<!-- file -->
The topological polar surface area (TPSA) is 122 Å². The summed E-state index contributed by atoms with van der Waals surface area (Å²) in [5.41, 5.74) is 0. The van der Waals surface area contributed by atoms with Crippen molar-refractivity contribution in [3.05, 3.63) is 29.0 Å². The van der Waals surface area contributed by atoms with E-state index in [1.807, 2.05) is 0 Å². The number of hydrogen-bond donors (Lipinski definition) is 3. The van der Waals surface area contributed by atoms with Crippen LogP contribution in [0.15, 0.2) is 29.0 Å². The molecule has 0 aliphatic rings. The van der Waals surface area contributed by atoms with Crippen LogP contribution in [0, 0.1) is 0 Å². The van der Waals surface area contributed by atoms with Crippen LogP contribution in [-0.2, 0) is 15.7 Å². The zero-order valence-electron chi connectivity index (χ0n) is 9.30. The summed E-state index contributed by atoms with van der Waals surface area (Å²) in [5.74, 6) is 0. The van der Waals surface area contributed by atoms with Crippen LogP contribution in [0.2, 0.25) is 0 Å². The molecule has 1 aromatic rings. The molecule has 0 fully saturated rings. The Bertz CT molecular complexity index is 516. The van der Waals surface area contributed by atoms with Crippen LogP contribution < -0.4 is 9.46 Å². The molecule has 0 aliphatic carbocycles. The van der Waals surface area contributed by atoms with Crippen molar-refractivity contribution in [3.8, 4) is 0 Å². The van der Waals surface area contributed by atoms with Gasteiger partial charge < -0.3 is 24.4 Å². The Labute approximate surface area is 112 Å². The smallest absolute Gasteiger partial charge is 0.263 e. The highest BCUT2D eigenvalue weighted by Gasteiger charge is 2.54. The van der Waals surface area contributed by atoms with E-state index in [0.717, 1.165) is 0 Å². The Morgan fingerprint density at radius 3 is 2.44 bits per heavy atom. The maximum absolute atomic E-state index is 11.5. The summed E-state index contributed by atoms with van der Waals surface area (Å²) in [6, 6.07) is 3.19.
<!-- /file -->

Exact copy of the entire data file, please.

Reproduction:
The topological polar surface area (TPSA) is 122 Å². The summed E-state index contributed by atoms with van der Waals surface area (Å²) in [5.41, 5.74) is 0. The van der Waals surface area contributed by atoms with Crippen molar-refractivity contribution in [3.05, 3.63) is 29.0 Å². The van der Waals surface area contributed by atoms with E-state index in [1.807, 2.05) is 0 Å². The number of hydrogen-bond donors (Lipinski definition) is 3. The van der Waals surface area contributed by atoms with Crippen LogP contribution in [0.15, 0.2) is 29.0 Å². The molecule has 0 aliphatic rings. The van der Waals surface area contributed by atoms with Crippen LogP contribution in [0, 0.1) is 0 Å². The van der Waals surface area contributed by atoms with Crippen LogP contribution in [-0.2, 0) is 15.7 Å². The zero-order valence-electron chi connectivity index (χ0n) is 9.30. The summed E-state index contributed by atoms with van der Waals surface area (Å²) in [5.74, 6) is 0. The van der Waals surface area contributed by atoms with Crippen LogP contribution in [0.2, 0.25) is 0 Å². The molecule has 1 aromatic rings. The molecule has 0 fully saturated rings. The Bertz CT molecular complexity index is 516. The van der Waals surface area contributed by atoms with Crippen LogP contribution < -0.4 is 9.46 Å². The molecule has 0 aliphatic carbocycles. The van der Waals surface area contributed by atoms with Crippen molar-refractivity contribution in [3.8, 4) is 0 Å². The van der Waals surface area contributed by atoms with Gasteiger partial charge < -0.3 is 24.4 Å². The Labute approximate surface area is 112 Å². The smallest absolute Gasteiger partial charge is 0.263 e. The highest BCUT2D eigenvalue weighted by Gasteiger charge is 2.54. The van der Waals surface area contributed by atoms with E-state index in [0.717, 1.165) is 0 Å². The Morgan fingerprint density at radius 3 is 2.44 bits per heavy atom. The maximum absolute atomic E-state index is 11.5. The summed E-state index contributed by atoms with van der Waals surface area (Å²) in [6, 6.07) is 3.19.